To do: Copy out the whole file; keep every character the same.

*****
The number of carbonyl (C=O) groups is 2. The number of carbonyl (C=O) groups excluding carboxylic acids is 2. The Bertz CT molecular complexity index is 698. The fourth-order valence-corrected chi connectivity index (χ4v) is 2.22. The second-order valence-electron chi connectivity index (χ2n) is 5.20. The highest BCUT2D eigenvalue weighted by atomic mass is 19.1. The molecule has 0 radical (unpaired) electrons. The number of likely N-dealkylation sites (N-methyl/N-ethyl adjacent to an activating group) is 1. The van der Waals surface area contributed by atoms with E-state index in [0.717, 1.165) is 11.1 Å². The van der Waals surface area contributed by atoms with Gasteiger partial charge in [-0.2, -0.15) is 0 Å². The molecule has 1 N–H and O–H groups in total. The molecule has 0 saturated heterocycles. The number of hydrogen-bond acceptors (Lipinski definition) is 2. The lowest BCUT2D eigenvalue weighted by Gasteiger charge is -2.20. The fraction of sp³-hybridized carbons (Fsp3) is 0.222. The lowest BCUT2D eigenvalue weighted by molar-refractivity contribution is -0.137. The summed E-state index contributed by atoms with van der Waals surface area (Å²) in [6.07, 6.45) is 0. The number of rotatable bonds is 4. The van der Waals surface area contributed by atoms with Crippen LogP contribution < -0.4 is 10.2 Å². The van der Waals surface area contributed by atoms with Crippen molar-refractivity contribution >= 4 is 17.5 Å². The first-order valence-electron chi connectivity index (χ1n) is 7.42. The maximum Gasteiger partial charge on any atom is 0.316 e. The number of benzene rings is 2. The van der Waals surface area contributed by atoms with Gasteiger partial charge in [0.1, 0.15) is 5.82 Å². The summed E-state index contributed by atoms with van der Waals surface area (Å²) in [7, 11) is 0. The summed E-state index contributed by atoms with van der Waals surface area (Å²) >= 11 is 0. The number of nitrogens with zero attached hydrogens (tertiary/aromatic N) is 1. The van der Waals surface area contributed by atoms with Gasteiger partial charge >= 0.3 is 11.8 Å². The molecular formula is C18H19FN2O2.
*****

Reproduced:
The number of carbonyl (C=O) groups is 2. The number of carbonyl (C=O) groups excluding carboxylic acids is 2. The Bertz CT molecular complexity index is 698. The fourth-order valence-corrected chi connectivity index (χ4v) is 2.22. The second-order valence-electron chi connectivity index (χ2n) is 5.20. The highest BCUT2D eigenvalue weighted by atomic mass is 19.1. The molecule has 0 radical (unpaired) electrons. The number of likely N-dealkylation sites (N-methyl/N-ethyl adjacent to an activating group) is 1. The van der Waals surface area contributed by atoms with E-state index in [0.717, 1.165) is 11.1 Å². The van der Waals surface area contributed by atoms with Gasteiger partial charge in [-0.2, -0.15) is 0 Å². The molecule has 1 N–H and O–H groups in total. The molecule has 0 saturated heterocycles. The number of hydrogen-bond acceptors (Lipinski definition) is 2. The lowest BCUT2D eigenvalue weighted by Gasteiger charge is -2.20. The fraction of sp³-hybridized carbons (Fsp3) is 0.222. The lowest BCUT2D eigenvalue weighted by molar-refractivity contribution is -0.137. The summed E-state index contributed by atoms with van der Waals surface area (Å²) in [6.07, 6.45) is 0. The number of rotatable bonds is 4. The van der Waals surface area contributed by atoms with Crippen LogP contribution < -0.4 is 10.2 Å². The van der Waals surface area contributed by atoms with Crippen molar-refractivity contribution >= 4 is 17.5 Å². The first-order valence-electron chi connectivity index (χ1n) is 7.42. The maximum Gasteiger partial charge on any atom is 0.316 e. The number of benzene rings is 2. The van der Waals surface area contributed by atoms with Gasteiger partial charge in [0.1, 0.15) is 5.82 Å². The summed E-state index contributed by atoms with van der Waals surface area (Å²) in [7, 11) is 0. The summed E-state index contributed by atoms with van der Waals surface area (Å²) >= 11 is 0. The number of nitrogens with zero attached hydrogens (tertiary/aromatic N) is 1. The van der Waals surface area contributed by atoms with Gasteiger partial charge >= 0.3 is 11.8 Å². The molecular formula is C18H19FN2O2.